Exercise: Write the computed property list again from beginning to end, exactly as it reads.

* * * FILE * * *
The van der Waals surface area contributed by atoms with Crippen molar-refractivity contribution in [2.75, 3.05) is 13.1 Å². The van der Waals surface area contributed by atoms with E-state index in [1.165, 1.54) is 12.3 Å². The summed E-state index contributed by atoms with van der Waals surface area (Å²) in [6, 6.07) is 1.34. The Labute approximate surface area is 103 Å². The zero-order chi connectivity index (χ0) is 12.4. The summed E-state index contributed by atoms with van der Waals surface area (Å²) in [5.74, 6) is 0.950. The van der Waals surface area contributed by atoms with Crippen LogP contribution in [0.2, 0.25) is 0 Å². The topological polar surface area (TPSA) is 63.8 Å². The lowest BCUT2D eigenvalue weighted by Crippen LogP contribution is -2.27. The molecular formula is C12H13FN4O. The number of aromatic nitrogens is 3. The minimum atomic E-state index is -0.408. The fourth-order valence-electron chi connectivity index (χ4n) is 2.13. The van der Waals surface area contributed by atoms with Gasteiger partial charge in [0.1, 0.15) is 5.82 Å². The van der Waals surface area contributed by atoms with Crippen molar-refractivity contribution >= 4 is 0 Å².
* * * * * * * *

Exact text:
The van der Waals surface area contributed by atoms with Crippen molar-refractivity contribution in [2.75, 3.05) is 13.1 Å². The van der Waals surface area contributed by atoms with E-state index in [1.165, 1.54) is 12.3 Å². The summed E-state index contributed by atoms with van der Waals surface area (Å²) in [6, 6.07) is 1.34. The Labute approximate surface area is 103 Å². The zero-order chi connectivity index (χ0) is 12.4. The summed E-state index contributed by atoms with van der Waals surface area (Å²) in [5.74, 6) is 0.950. The van der Waals surface area contributed by atoms with Crippen LogP contribution in [0.2, 0.25) is 0 Å². The topological polar surface area (TPSA) is 63.8 Å². The lowest BCUT2D eigenvalue weighted by Crippen LogP contribution is -2.27. The molecular formula is C12H13FN4O. The number of aromatic nitrogens is 3. The minimum atomic E-state index is -0.408. The fourth-order valence-electron chi connectivity index (χ4n) is 2.13. The van der Waals surface area contributed by atoms with Gasteiger partial charge in [0.1, 0.15) is 5.82 Å². The van der Waals surface area contributed by atoms with Crippen molar-refractivity contribution >= 4 is 0 Å².